“This Government is committed to helping hard-pressed consumers with the cost of energy bills. People should rightly be returned money that is theirs and was left behind when they moved house or switched. Earlier this year, the Government and Ofgem announced plans to get to the bottom of problems with outstanding credit balances and an agreement was reached with the major energy companies to ensure they automatically refund direct debits to customers who are in credit. It is very encouraging that Energy UK’s new campaign www.myenergycredit.com will now work harder to reunite former customers with unclaimed credit balances too.”
 
Energy UK’s chief executive, Angela Knight said:
 
“This is a great campaign launched today and we will be ramping it up throughout the autumn. This money has been left behind and we are urging former customers to come forward and make a claim. Customers who think they haven’t left a forwarding address or a final meter reading when they moved or switched should contact their old supplier. The web site www.myenergycredit.com will help you do this.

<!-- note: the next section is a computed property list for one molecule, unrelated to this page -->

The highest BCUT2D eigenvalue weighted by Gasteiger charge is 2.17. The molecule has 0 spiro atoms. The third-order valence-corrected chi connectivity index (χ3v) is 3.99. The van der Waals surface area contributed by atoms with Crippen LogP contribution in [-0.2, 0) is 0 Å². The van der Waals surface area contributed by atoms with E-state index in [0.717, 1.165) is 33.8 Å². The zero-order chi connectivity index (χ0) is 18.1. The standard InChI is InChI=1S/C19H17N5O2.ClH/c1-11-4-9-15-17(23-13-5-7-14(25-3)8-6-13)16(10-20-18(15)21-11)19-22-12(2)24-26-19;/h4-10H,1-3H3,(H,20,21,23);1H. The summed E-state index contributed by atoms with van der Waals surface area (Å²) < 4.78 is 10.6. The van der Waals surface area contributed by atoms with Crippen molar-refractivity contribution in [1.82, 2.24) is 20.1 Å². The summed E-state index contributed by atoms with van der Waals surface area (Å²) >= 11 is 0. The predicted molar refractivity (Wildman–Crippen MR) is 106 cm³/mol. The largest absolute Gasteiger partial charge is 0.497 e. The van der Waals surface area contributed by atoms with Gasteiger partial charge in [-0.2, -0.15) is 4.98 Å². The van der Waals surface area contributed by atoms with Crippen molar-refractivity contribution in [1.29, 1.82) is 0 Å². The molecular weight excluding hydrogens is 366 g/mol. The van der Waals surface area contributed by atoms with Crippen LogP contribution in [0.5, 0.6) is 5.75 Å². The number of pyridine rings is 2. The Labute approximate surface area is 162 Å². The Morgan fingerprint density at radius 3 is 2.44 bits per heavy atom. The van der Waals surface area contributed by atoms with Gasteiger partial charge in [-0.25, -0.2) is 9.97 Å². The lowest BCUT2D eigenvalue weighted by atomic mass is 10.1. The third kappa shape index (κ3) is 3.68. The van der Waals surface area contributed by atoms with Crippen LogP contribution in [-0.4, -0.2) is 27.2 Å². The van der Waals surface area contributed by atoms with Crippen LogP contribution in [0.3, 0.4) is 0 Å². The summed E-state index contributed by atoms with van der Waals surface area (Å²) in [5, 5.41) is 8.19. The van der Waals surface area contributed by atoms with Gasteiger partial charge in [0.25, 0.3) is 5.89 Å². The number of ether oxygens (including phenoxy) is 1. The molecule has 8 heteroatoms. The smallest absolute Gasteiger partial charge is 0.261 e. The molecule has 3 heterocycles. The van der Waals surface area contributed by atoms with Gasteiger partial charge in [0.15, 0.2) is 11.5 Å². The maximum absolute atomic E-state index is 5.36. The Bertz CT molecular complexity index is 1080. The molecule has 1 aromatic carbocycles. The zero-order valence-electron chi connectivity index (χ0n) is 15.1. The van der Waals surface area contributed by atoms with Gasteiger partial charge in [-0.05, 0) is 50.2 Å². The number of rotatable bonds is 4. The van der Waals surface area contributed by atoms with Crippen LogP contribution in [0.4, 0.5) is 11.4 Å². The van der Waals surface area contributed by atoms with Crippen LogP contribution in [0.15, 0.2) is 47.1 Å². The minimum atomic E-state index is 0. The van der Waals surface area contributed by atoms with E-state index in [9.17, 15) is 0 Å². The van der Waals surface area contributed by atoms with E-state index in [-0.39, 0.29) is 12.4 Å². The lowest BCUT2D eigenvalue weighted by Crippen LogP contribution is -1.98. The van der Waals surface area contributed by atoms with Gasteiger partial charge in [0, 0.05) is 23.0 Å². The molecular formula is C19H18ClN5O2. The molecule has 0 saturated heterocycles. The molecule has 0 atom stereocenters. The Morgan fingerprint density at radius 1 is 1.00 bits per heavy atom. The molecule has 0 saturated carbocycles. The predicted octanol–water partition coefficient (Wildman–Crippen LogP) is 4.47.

“Inevitably, there will be some former customers who will not be found and so the major suppliers are announcing what will happen to credit balances from now on.  In future, after two years, the credit balance will be used to help vulnerable customers - and suppliers will make it very clear what is happening. By 2018, these new arrangements are expected to add up to around £65 million of help to those in difficulties. The suppliers will kick start this process now by donating £38 million for the first two years combined"
 
Ann Robinson Director of Consumer Policy at uSwitch.com said:
 
“This is great news for consumers. I am delighted with Energy UK's campaign and that the energy companies are prepared to go the extra to return this money to customers who probably won’t be aware that they have a credit owing to them.”  

Notes to editors

  • During the six years that the credit balances money has built up, at least £175 million over and above legally required obligations has been spent to help vulnerable customers